Samsung Tackles 'Zero-Click' Malware

John Lister's picture

Samsung's flagship phone is getting special protection against a particularly nasty form of mobile malware. It combats zero-click attacks, which can steal data or compromise a handset without needing any action by the user.

The hacking technique hasn't been widely seen in real-world attacks on Android phones, though Samsung claims it has worked on Apple devices. Samsung clearly believes it's just a matter of time before attackers find a vulnerability that would make such an attack almost irresistible.

The company explains that a zero-click attack would exploit such a vulnerability by sending a booby-trapped image in a message. The way phones handle images by default would mean the malware could activate even before the user has opened the image. (Source:

In that scenario, attackers could simply send out messages to as many phones as possible and race against handset manufacturers identifying the bug, developing a fix and sending out updates to patch phones.

Most Samsung Handsets Will Get Protection

Samsung's solution will initially only be available on the Galaxy S23, arguably its leading handset. The solution, dubbed Message Guard, will work on both Samsung's own messaging app and the default Google Messages app.

At "a later date," a software update will mean it works on all messaging apps. It will also come to all Samsung handsets running One UI 5.1. That's the current edition of Samsung's user interface that's laid on top of the Android system. (Source:

Image Files Inspected In Quarantine

Message Guard is simple in concept and uses a sandbox approach. It means that any new image file that comes in a message will effectively be quarantined and isolated from the operating system and other files. Message Guard then "checks the [image] file bit by bit" to spot any threat hidden in the code.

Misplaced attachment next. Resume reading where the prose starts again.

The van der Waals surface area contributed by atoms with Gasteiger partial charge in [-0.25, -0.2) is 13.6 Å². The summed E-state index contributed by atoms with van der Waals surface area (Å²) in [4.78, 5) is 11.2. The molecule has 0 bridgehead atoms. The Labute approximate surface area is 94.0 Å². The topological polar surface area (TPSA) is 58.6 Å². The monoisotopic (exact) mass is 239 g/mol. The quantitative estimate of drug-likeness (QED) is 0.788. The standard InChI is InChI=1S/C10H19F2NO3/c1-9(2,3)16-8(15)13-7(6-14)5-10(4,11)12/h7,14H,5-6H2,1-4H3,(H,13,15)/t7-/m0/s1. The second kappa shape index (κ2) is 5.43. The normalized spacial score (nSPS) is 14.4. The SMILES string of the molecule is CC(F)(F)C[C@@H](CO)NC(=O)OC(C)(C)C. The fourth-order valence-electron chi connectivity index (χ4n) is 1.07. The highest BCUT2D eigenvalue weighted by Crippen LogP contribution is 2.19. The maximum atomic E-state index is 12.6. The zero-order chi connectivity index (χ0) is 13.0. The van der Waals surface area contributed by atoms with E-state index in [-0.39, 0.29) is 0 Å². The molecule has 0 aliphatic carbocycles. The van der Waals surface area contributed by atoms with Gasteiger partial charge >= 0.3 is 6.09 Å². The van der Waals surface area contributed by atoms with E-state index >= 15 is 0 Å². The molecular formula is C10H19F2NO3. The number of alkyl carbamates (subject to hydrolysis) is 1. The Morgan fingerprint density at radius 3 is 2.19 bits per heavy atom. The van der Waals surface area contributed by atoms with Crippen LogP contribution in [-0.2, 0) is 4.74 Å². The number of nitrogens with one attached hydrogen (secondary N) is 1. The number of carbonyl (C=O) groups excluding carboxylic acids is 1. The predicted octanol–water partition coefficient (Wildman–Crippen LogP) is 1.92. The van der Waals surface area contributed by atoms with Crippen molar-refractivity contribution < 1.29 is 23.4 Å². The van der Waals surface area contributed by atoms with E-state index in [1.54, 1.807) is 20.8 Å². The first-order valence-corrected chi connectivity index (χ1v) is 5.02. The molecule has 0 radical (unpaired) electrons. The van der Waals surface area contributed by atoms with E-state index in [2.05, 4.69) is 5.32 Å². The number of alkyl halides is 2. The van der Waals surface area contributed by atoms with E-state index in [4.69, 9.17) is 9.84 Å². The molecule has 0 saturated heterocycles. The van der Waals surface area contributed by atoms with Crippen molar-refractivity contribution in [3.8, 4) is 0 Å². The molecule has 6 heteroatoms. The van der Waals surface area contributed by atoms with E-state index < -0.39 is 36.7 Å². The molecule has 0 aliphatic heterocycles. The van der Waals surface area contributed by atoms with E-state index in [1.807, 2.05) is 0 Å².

It won't require any user interaction and will run "silently and largely invisibly in the background". Samsung didn't say if it will cause any noticeable delay in receiving and opening messages with images.

What's Your Opinion?

Had you heard of "zero-click attacks" before? Does it matter that Samsung is tackling a threat that hasn't yet become a reality? Should it share the solution with other Android manufacturers or keep it as a selling point for its handsets?

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Dennis Faas's picture

Fun fact: one of the most famous zero-click attacks was performed on Jeff Bezos' phone (CEO of Amazon) allegedly authorized by the crown prince of Saudi Arabia. It stems from multiple reports by the Washington Post (owned by Bezos) for being critical of Jamal Khashoggi's murder:

You can also see more about that here in a documentary - definitely worth a watch (available through Netflix):

repete_14444's picture

Thank you very much for sharing this good news and the Fun Fact, Dennis. I added "The Dissident" to my watchlist. If a zero-click attack can be performed on Bezos' phone, then all of us are vulnerable. I'm glad Samsung is making this protection available.

buzzallnight's picture

"Samsung didn't say if it will cause any noticeable


in receiving and opening messages with images."

Typo should be